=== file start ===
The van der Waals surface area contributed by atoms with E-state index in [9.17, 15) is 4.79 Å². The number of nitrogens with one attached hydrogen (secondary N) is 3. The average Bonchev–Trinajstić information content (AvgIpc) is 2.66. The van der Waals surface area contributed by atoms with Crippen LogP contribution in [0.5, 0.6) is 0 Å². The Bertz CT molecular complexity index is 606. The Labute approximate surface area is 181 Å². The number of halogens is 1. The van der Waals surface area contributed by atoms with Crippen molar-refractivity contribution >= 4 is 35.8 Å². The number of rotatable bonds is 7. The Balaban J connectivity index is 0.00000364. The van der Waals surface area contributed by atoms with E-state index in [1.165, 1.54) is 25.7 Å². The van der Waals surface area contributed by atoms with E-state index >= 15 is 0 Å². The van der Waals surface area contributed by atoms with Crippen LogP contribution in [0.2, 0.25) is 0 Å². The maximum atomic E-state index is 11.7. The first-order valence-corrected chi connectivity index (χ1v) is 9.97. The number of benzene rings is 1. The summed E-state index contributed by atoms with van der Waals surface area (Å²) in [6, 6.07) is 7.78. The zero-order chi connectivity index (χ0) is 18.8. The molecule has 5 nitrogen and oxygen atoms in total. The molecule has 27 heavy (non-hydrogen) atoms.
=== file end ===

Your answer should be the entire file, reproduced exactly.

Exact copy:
The van der Waals surface area contributed by atoms with E-state index in [9.17, 15) is 4.79 Å². The number of nitrogens with one attached hydrogen (secondary N) is 3. The average Bonchev–Trinajstić information content (AvgIpc) is 2.66. The van der Waals surface area contributed by atoms with Crippen LogP contribution in [0.5, 0.6) is 0 Å². The Bertz CT molecular complexity index is 606. The Labute approximate surface area is 181 Å². The number of halogens is 1. The van der Waals surface area contributed by atoms with Crippen molar-refractivity contribution >= 4 is 35.8 Å². The number of rotatable bonds is 7. The Balaban J connectivity index is 0.00000364. The van der Waals surface area contributed by atoms with E-state index in [1.165, 1.54) is 25.7 Å². The van der Waals surface area contributed by atoms with E-state index >= 15 is 0 Å². The van der Waals surface area contributed by atoms with Crippen LogP contribution in [0.2, 0.25) is 0 Å². The maximum atomic E-state index is 11.7. The first-order valence-corrected chi connectivity index (χ1v) is 9.97. The number of benzene rings is 1. The summed E-state index contributed by atoms with van der Waals surface area (Å²) in [6, 6.07) is 7.78. The zero-order chi connectivity index (χ0) is 18.8. The molecule has 5 nitrogen and oxygen atoms in total. The molecule has 27 heavy (non-hydrogen) atoms.